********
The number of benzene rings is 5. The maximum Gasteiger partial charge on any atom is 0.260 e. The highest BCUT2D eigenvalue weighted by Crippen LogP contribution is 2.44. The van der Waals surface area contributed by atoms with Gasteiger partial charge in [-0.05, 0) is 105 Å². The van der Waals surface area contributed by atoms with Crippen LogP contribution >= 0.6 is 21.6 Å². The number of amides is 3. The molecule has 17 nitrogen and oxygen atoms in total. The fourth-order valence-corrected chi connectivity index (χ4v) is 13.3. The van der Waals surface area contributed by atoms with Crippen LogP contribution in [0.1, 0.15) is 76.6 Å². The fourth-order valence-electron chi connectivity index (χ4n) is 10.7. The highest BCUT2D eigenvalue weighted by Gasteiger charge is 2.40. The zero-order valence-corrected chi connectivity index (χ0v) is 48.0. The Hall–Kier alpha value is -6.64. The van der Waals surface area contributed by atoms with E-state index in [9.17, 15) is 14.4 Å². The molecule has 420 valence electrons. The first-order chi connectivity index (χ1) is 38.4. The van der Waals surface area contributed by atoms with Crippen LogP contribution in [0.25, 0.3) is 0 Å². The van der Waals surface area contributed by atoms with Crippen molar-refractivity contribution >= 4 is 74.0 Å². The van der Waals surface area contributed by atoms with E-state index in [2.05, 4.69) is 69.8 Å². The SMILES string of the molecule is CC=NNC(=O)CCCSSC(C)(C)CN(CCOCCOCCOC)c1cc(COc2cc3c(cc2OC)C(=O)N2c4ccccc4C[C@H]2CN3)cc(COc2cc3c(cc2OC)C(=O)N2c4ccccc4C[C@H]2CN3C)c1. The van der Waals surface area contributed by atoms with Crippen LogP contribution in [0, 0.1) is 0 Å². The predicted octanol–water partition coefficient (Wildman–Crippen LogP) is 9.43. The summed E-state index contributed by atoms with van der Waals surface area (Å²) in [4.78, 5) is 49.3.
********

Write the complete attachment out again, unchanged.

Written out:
The number of benzene rings is 5. The maximum Gasteiger partial charge on any atom is 0.260 e. The highest BCUT2D eigenvalue weighted by Crippen LogP contribution is 2.44. The van der Waals surface area contributed by atoms with Gasteiger partial charge in [-0.05, 0) is 105 Å². The van der Waals surface area contributed by atoms with Crippen LogP contribution >= 0.6 is 21.6 Å². The number of amides is 3. The molecule has 17 nitrogen and oxygen atoms in total. The fourth-order valence-corrected chi connectivity index (χ4v) is 13.3. The van der Waals surface area contributed by atoms with Crippen LogP contribution in [0.1, 0.15) is 76.6 Å². The fourth-order valence-electron chi connectivity index (χ4n) is 10.7. The highest BCUT2D eigenvalue weighted by Gasteiger charge is 2.40. The zero-order valence-corrected chi connectivity index (χ0v) is 48.0. The Hall–Kier alpha value is -6.64. The van der Waals surface area contributed by atoms with E-state index in [9.17, 15) is 14.4 Å². The molecule has 420 valence electrons. The first-order chi connectivity index (χ1) is 38.4. The van der Waals surface area contributed by atoms with Crippen LogP contribution in [0.25, 0.3) is 0 Å². The van der Waals surface area contributed by atoms with Crippen molar-refractivity contribution >= 4 is 74.0 Å². The van der Waals surface area contributed by atoms with E-state index in [2.05, 4.69) is 69.8 Å². The SMILES string of the molecule is CC=NNC(=O)CCCSSC(C)(C)CN(CCOCCOCCOC)c1cc(COc2cc3c(cc2OC)C(=O)N2c4ccccc4C[C@H]2CN3)cc(COc2cc3c(cc2OC)C(=O)N2c4ccccc4C[C@H]2CN3C)c1. The van der Waals surface area contributed by atoms with Crippen LogP contribution in [0, 0.1) is 0 Å². The predicted octanol–water partition coefficient (Wildman–Crippen LogP) is 9.43. The summed E-state index contributed by atoms with van der Waals surface area (Å²) in [4.78, 5) is 49.3.